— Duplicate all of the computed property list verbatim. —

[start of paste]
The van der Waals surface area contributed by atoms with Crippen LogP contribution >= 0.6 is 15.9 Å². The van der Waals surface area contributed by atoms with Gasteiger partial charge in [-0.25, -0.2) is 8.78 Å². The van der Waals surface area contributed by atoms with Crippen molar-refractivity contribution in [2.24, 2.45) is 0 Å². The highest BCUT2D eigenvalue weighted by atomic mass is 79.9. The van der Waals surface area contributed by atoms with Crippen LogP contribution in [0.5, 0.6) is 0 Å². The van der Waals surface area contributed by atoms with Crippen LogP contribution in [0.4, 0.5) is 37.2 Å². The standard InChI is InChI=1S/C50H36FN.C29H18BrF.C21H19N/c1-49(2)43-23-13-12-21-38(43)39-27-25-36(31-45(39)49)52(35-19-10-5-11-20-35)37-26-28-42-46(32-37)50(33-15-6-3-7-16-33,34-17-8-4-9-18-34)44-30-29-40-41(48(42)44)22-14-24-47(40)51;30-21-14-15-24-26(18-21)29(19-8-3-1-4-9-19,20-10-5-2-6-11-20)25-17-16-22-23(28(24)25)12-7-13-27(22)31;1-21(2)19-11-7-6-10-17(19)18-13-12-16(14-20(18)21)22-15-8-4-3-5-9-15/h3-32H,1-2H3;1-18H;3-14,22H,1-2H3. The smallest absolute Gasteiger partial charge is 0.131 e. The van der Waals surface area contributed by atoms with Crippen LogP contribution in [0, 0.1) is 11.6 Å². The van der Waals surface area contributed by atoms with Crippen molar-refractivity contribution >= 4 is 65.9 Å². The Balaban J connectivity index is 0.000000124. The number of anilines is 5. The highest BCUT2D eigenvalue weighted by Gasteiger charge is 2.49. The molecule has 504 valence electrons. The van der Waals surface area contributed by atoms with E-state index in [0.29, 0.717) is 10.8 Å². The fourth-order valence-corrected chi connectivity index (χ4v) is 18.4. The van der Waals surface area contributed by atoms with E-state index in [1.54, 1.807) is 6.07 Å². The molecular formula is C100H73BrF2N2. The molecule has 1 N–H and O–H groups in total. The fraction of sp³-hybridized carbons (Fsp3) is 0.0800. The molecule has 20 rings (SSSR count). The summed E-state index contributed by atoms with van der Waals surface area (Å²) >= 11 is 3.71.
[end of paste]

The van der Waals surface area contributed by atoms with Crippen LogP contribution >= 0.6 is 15.9 Å². The van der Waals surface area contributed by atoms with Gasteiger partial charge in [-0.25, -0.2) is 8.78 Å². The van der Waals surface area contributed by atoms with Crippen molar-refractivity contribution in [2.24, 2.45) is 0 Å². The highest BCUT2D eigenvalue weighted by atomic mass is 79.9. The van der Waals surface area contributed by atoms with Crippen LogP contribution in [0.5, 0.6) is 0 Å². The van der Waals surface area contributed by atoms with Crippen LogP contribution in [0.4, 0.5) is 37.2 Å². The standard InChI is InChI=1S/C50H36FN.C29H18BrF.C21H19N/c1-49(2)43-23-13-12-21-38(43)39-27-25-36(31-45(39)49)52(35-19-10-5-11-20-35)37-26-28-42-46(32-37)50(33-15-6-3-7-16-33,34-17-8-4-9-18-34)44-30-29-40-41(48(42)44)22-14-24-47(40)51;30-21-14-15-24-26(18-21)29(19-8-3-1-4-9-19,20-10-5-2-6-11-20)25-17-16-22-23(28(24)25)12-7-13-27(22)31;1-21(2)19-11-7-6-10-17(19)18-13-12-16(14-20(18)21)22-15-8-4-3-5-9-15/h3-32H,1-2H3;1-18H;3-14,22H,1-2H3. The smallest absolute Gasteiger partial charge is 0.131 e. The van der Waals surface area contributed by atoms with Crippen LogP contribution in [0, 0.1) is 11.6 Å². The van der Waals surface area contributed by atoms with Crippen molar-refractivity contribution >= 4 is 65.9 Å². The Balaban J connectivity index is 0.000000124. The number of anilines is 5. The highest BCUT2D eigenvalue weighted by Gasteiger charge is 2.49. The molecule has 504 valence electrons. The van der Waals surface area contributed by atoms with E-state index in [0.29, 0.717) is 10.8 Å². The fourth-order valence-corrected chi connectivity index (χ4v) is 18.4. The van der Waals surface area contributed by atoms with E-state index in [1.54, 1.807) is 6.07 Å². The molecular formula is C100H73BrF2N2. The molecule has 1 N–H and O–H groups in total. The fraction of sp³-hybridized carbons (Fsp3) is 0.0800. The molecule has 20 rings (SSSR count). The summed E-state index contributed by atoms with van der Waals surface area (Å²) >= 11 is 3.71.